Paris, December 23, 2021 – Inventions relating to a new dosage or administration regimen of a compound with a known therapeutic use are not excluded from patentability in Japan. However, it may be difficult to defend their inventive step.
At first glance, the inventive step requirement does not seem to differ from that conventionally applied to other types of inventions in Japan, namely: it is necessary to demonstrate that the invention has an advantageous effect and that this effect is not predictable in view of the prior art.
However, in the case of inventions relating to a new dosage or administration regimen, this demonstration appears to be more complex as not only are both the compound and its particular therapeutic use already known, but modifying the dosage or the administration regimen also seems to be generally assimilated to a simple optimization, considered as a routine procedure for a person skilled in the art.
In particular, the Examination Guidelines of the Japanese Patent Office (JPO) present an example of an invention which, while achieving a slightly superior therapeutic effect, is considered to relate to a simple, routine optimization of a known dosage.
In this example, the invention relates to the administration of a compound at a dosage of 400-450 µg/kg once per day. The prior art taught the administration of the same compound for the same treatment at a dose of 160 µg/kg three times per day. The mere achievement of a slight improvement in the therapeutic effect through the use of a single daily dose, close to three times the dose previously administered three times per day, is considered to be predictable and therefore insufficient to confer inventive step.
There are, however, cases where the inventive step of an invention relating to a new dosage or administration regimen can be recognized, essentially when the invention deviates, and preferably teaches away, from what was predictable to a skilled person when starting from the prior art. The JPO’s Examination Guidelines give two examples of such inventions.
In one of these examples, the invention relates to a compound for the treatment of asthma, which is administered at a dose of 30 to 40 µg/kg once every three months.
The prior art cited against the inventive step disclosed the use of the same compound for the treatment of the same disease, but at a dosage of 1 µg/kg daily. It was further known that the administration regimen of the prior art (low daily dose) led to side effects and a recurrence of symptoms upon cessation of treatment.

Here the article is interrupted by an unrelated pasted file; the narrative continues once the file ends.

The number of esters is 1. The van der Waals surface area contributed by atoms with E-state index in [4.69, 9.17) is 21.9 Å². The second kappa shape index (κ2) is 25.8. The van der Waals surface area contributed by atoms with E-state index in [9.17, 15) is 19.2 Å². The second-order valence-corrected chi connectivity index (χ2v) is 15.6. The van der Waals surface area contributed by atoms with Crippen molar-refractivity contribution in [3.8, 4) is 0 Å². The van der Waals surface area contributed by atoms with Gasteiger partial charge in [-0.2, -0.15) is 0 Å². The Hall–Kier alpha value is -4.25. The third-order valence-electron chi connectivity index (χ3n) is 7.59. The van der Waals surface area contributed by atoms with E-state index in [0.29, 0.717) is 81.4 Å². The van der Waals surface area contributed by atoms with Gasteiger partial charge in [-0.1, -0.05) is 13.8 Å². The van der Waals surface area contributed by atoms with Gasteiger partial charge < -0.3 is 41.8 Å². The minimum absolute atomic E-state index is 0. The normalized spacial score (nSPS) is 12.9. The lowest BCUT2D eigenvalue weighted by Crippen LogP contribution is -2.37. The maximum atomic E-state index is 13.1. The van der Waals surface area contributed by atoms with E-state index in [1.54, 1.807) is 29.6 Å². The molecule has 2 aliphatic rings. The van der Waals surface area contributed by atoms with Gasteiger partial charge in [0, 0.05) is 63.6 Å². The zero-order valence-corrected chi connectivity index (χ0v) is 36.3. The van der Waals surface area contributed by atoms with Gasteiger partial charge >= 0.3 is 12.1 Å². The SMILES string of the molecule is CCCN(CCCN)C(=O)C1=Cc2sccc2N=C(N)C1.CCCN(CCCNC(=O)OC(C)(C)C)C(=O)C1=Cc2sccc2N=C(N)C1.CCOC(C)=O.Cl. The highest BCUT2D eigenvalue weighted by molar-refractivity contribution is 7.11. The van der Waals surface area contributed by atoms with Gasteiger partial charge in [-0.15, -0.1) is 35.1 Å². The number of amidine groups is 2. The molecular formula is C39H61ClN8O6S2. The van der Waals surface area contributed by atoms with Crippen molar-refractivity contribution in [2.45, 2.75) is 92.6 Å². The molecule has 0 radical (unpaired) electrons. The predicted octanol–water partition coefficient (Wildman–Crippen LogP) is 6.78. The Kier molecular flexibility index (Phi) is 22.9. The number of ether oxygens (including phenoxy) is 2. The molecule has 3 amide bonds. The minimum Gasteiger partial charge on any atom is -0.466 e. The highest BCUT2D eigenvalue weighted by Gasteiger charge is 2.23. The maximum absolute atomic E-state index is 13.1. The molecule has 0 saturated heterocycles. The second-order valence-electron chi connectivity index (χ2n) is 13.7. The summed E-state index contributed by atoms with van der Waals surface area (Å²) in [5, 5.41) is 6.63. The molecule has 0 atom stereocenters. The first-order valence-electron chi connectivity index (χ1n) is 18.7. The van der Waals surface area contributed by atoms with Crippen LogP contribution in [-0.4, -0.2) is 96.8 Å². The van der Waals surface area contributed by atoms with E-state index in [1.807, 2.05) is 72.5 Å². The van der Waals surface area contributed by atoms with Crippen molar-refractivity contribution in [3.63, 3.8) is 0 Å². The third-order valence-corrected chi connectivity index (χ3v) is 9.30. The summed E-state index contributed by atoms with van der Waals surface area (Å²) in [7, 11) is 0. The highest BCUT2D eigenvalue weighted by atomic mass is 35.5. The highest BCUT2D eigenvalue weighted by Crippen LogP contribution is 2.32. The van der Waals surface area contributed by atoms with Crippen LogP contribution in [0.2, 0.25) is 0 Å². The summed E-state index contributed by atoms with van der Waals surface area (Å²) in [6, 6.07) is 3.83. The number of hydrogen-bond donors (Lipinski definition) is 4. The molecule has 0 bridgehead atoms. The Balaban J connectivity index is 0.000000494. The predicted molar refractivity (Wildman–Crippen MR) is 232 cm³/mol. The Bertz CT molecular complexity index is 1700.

The description of the invention mentions, and further experimentally demonstrates, that, contrary to what would have been expected given the side effects associated with a low daily dose and the loss of efficacy when stopping the daily treatment, the invention (administration of the compound at a 30 to 40-fold higher dosage once every three months) leads to improved efficacy over time, including upon cessation of treatment, and to reduced side effects when compared to the administration of a low daily dose. The unpredictable nature of these advantages allows inventive step to be acknowledged.
The second example of an invention that is acknowledged as being inventive relates to the administration of a compound for the treatment of ovarian cancer to a specific site in the brain. Said compound was already known for this use, but its administration had hitherto been carried out intravenously.
The application mentions, and further demonstrates by way of experimental examples, that the advantage of the new route of administration, to a site distal to the targeted cancer, resides in the fact that a significant increase in treatment efficacy occurs, coupled with the suppression of the hepatotoxicity observed with intravenous administration. Here again, it is the unpredictability of the obtained advantages that justifies the presence of an inventive step.
The above-mentioned examples suggest that inventions relating to a new dosage or administration regimen can be successfully protected in Japan, provided that one can justify their inventive step, which remains the sensitive issue For this purpose, the new dosage or administration regimen should lead to at least one advantage (increased therapeutic efficacy or decreased toxicity, for example) which is significant and which was not foreseeable in light of the prior art (ideally, the advantage is obtained despite a prejudice in the prior art). Achieving a double effect (e.g., increasing efficacy while also decreasing a side effect associated with a known treatment) is generally favorable, as it is often less predictable in view of the prior art.
Our teams are at your disposal to assess, on a case-by-case basis, the best strategy for defending the inventive step of your invention relating to a new dosage and/or administration regimen, particularly in Japan.
Coming soon on the same subject: the situation in China.